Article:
Yes, this is true. Eating disorders get worse and the damage becomes harder to heal the longer that they present. There are many adverse body reactions to these eating disorders that can cause problems with other parts of the body than just weight and size. Long-lasting effects of eating disorders in females can be low body mass index numbers, abnormal or missing menstrual function, delayed child bearing years, infertility, and life-threatening pregnancy complications. Many of these factors alone raise the risk of a multitude of female-centered cancers.  

With these studies, many of the women who had an eating disorder and could not conceive were never able to. The damage done to the body is irreversible and very hard to correct.  

What are the causes and risk factors that increase my risk for developing an eating disorder? 

While doctors do not know the exact causes as to why someone begins to live with an eating disorder, many attribute it to emotional or physical stress, major life changes, certain forms of mental illness, societal expectations, and genetics. Certain factors that can increase your risk for becoming anorexic or bulimic are: 

Dieting. People who diet are at higher risk of developing eating disorders. Many people with bulimia severely restrict calories between binge episodes, which may trigger an urge to again binge eat and then purge. Other triggers for bingeing can include stress, poor body self-image, food and boredom. 

Biology. People with first-degree relatives like siblings, parents or children with an eating disorder may be more likely to develop an eating disorder, suggesting a possible genetic link. Being overweight as a child or teen may increase the risk. 

Psychological and emotional issues. Psychological and emotional problems, such as depression, anxiety disorders or substance use disorders are closely linked with eating disorders. People with eating disorders may feel negatively about themselves. In some cases, traumatic events and environmental stress may be contributing factors. 

Why is my family member who has cancer now choosing not to eat?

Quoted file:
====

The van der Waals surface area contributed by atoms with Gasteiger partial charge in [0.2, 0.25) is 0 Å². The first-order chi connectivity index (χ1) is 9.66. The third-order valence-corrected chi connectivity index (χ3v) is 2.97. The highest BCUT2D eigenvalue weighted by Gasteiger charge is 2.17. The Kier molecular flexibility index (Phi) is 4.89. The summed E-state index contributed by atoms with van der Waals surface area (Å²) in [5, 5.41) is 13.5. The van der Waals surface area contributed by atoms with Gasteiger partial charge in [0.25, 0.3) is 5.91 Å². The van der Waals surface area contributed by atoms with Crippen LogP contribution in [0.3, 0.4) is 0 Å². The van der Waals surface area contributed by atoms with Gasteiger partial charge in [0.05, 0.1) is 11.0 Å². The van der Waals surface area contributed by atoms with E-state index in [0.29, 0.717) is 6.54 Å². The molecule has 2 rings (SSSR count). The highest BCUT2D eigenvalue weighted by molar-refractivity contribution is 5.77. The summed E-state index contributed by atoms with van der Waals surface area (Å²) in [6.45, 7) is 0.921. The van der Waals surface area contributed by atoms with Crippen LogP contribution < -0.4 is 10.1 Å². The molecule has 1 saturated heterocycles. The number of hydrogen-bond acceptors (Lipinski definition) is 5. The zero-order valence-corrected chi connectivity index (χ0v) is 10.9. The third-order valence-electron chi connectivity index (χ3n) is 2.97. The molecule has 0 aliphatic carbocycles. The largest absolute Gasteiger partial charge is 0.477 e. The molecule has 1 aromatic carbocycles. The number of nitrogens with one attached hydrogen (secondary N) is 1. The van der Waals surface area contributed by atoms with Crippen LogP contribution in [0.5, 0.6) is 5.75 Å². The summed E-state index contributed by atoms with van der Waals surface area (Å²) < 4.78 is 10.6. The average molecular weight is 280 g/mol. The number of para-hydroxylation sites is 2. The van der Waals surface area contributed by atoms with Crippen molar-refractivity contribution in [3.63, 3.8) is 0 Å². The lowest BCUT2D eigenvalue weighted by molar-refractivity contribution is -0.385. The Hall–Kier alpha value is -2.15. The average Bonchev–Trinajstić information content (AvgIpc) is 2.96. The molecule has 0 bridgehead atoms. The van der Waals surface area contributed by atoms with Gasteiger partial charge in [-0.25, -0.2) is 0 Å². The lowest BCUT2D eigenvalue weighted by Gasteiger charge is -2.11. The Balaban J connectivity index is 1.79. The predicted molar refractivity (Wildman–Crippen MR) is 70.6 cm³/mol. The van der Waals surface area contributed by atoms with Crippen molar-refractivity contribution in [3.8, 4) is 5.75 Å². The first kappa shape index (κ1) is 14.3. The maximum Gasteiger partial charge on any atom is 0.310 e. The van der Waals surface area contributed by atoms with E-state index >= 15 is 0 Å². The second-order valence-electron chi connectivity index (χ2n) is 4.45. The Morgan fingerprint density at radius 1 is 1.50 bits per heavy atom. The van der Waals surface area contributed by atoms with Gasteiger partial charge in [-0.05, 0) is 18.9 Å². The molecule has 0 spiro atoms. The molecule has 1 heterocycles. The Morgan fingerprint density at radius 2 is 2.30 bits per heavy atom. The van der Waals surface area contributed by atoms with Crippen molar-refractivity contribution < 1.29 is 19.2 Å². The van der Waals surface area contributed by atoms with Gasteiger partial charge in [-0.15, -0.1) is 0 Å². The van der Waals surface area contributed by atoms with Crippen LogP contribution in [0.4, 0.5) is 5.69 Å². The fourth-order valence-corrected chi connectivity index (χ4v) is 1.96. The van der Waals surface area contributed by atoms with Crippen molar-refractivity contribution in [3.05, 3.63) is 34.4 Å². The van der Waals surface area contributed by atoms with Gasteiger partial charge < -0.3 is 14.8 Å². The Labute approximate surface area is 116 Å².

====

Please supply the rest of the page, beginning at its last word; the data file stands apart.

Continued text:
It may seem like they are “choosing” this behavior, but it may not be a conscious decision. Many times, when the cancer stricken or chronically ill are worn out and exhausted, they will attempt to control the things that they still can. This behavior has been compared to childlike behavior but serve the same purpose. Cancer takes everything away from someone that they are used to, leaving them with scraps of themselves. Eating and weight are both things that can be controlled by the doer, and others cannot really force or have a hand in. They cannot, for example, control the side effects from their medications they need to live, or all of the counterparts that arise with cancer.  

Remember to be gentle, make no accusations, and just be a stable support system for your person who is going through so much at this time in their life. There may be reasons that you are unaware of as to why something like this could be happening. This is why it is always best to have a calm discussion before jumping to any conclusions about your loved one.  

Is there anything I can do to prevent my family member from dealing with an eating disorder on top of their cancer diagnosis? 

There is no true way to one-hundred-percent prevent an eating disorder in another person. However, there are things that you can do to alleviate some of the stressors and help your person through the rough spots. Here are some things you could do: 

Discourage dieting, especially when it involves unhealthy weight-control behaviors, such as fasting, using weight-loss supplements or laxatives, or self-induced vomiting. 

Talk with your primary care provider. He or she may be in a good position to identify early indicators of an eating disorder and help prevent its development. 

If you notice a relative or friend who seems to have food issues that could lead to or indicate an eating disorder, consider supportively talking to the person about these issues and ask how you can help. 

Foster and reinforce a healthy body image in your children, no matter what their size or shape. Help them build confidence in ways other than their appearance. 

Have regular, enjoyable family meals. 

Avoid talking about weight at home. Focus instead on having a healthy lifestyle. 

 

If you suspect that you or your loved one may be struggling with an eating disorder, reach out to someone who can help get you all back on track. Seeking treatment is not a sign of weakness, but instead a sign of strength in reclaiming your life in every aspect that exists.  

 

Resources Used: 

ACS 

Cancer Therapy Advisor. Net 

National Eating Disorders .org 

Mayo 

Reclaiming Intimacy